WiMax Gear Clears Standards

 
 
By Roy Mark  |  Posted 2008-06-19 Email Print this article Print
 
 
 
 
 
 
 

As Sprint and Clearwire prepare for a nationwide rollout, hardware receives certification from WiMax Forum.

From dongles to chips to base stations and receivers, the WiMAX Forum June 18 approved 10 products for the 2.5GHz profile. These products are the first WiMax gear to receive clearance for use in the United States.

Approved were products from Airspan Networks, Alvarion, Beceem Communications, Intel, Motorola, Samsung, Sequans Communications and Zyxel Communications.

Alvarion, Motorola, Samsung and Sequans each received the WiMAX Forum Certified Seal of Approval for a 2.5GHz base station, while Airspan, Beceem, Intel, Samsung, Sequans and Zyxel each received the Forum's certification for a 2.5GHz mobile station module.

"With the successful completion of extensive 2.5GHz testing, we've laid the groundwork to speed up additional profile certifications and ultimately to continue advancing global WiMax deployments at a record pace," Ron Resnick, president of the WiMAX Forum, said during a news conference.

Notably absent from the first list of certifications is gear from Aperto Networks, Alcatel-Lucent, Nortel Networks or Nokia Siemens Networks, although Resnick said the WiMAX Forum is now ready to speed up the testing cycle for all equipment in the future.

For Sprint and Clearwire, the certifications can't come fast enough, as the companies plan to begin deploying WiMax by the end of 2008 in the Washington-Baltimore, Chicago and Portland markets. Motorola, Samsung and Nokia Siemens are working closely with Sprint on the nationwide rollout.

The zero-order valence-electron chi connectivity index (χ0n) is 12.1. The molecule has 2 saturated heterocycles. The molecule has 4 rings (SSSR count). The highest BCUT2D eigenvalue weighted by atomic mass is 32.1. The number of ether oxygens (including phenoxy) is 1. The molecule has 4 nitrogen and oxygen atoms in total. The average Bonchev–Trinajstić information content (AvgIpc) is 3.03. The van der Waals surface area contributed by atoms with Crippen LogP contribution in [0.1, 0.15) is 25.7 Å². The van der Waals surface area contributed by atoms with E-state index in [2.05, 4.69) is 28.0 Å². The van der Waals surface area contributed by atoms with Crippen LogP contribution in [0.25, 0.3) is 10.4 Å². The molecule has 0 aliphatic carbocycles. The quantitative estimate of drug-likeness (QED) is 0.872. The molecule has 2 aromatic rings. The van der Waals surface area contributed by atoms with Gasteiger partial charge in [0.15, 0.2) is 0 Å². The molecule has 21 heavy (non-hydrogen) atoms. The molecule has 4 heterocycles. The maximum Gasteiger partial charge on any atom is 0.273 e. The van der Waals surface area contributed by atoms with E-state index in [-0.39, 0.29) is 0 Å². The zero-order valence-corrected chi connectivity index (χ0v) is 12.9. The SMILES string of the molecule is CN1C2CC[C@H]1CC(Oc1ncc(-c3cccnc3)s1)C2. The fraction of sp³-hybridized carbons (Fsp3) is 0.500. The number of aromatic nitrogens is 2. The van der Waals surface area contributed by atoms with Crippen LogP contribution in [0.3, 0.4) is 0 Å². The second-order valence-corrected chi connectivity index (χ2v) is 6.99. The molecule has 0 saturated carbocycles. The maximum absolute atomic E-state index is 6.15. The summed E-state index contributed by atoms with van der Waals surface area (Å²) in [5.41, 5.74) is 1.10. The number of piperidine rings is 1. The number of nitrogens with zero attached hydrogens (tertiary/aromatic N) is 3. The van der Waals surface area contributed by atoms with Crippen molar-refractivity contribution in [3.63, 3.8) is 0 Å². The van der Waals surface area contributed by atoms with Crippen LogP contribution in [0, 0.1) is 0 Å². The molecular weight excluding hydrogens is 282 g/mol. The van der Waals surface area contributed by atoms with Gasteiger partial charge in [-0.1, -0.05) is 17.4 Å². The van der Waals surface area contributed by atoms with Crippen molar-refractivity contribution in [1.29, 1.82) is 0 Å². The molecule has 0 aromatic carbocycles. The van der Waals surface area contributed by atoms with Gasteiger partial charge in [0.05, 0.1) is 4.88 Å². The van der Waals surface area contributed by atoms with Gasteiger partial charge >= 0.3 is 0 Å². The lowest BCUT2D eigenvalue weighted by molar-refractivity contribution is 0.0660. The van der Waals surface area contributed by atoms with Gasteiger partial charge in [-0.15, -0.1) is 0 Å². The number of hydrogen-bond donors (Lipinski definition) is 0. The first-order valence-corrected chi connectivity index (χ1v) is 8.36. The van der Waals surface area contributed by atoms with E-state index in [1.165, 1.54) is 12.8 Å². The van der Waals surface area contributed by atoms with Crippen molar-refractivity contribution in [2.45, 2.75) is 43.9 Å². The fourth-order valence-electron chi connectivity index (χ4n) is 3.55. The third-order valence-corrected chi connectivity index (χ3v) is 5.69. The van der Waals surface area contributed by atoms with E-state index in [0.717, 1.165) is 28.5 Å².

Sprint revived its once beleaguered WiMax network in May by bringing in investors from tech and cable companies to merge Sprint's XOHM division with Clearwire, the wireless broadband provider founded by cellular legend Craig McCaw. The new company will operate under the Clearwire name.

Among the heavy hitters investing in the venture are Intel, Google, Comcast and Time Warner. Time Warner will invest about $1 billion in the new company, while Comcast plans to contribute a little more than $1 billion. Intel is putting up $550 million and Google $500 million.

Upon completion of the proposed deal, Sprint, the nation's No. 3 wireless carrier, will own the largest stake in the new company, with about 51 percent equity ownership. Existing Clearwire shareholders will own about 27 percent of the venture. The new strategic investors, as a group, will be acquiring about 22 percent of the new Clearwire.

The new Clearwire is planning a national network deployment targeted to cover as many as 140 million people in the United States by the end of 2010.

Since staking out a claim on WiMax as its technology of the future in August 2006 and announcing a tentative WiMax partnership with Clearwire a year later, Sprint has struggled to get the project off the ground, until announcing its new marriage with the tech and cable giants.

For Comcast and Time Warner, the investment opens the door to offer bundled services including wireless to compete with AT&T and Verizon. Google aims to become Sprint's preferred mobile search provider, and Intel will provide chips, networking gear and software for the new network.

 
 
 
 
 
 
 
 
 
 
 

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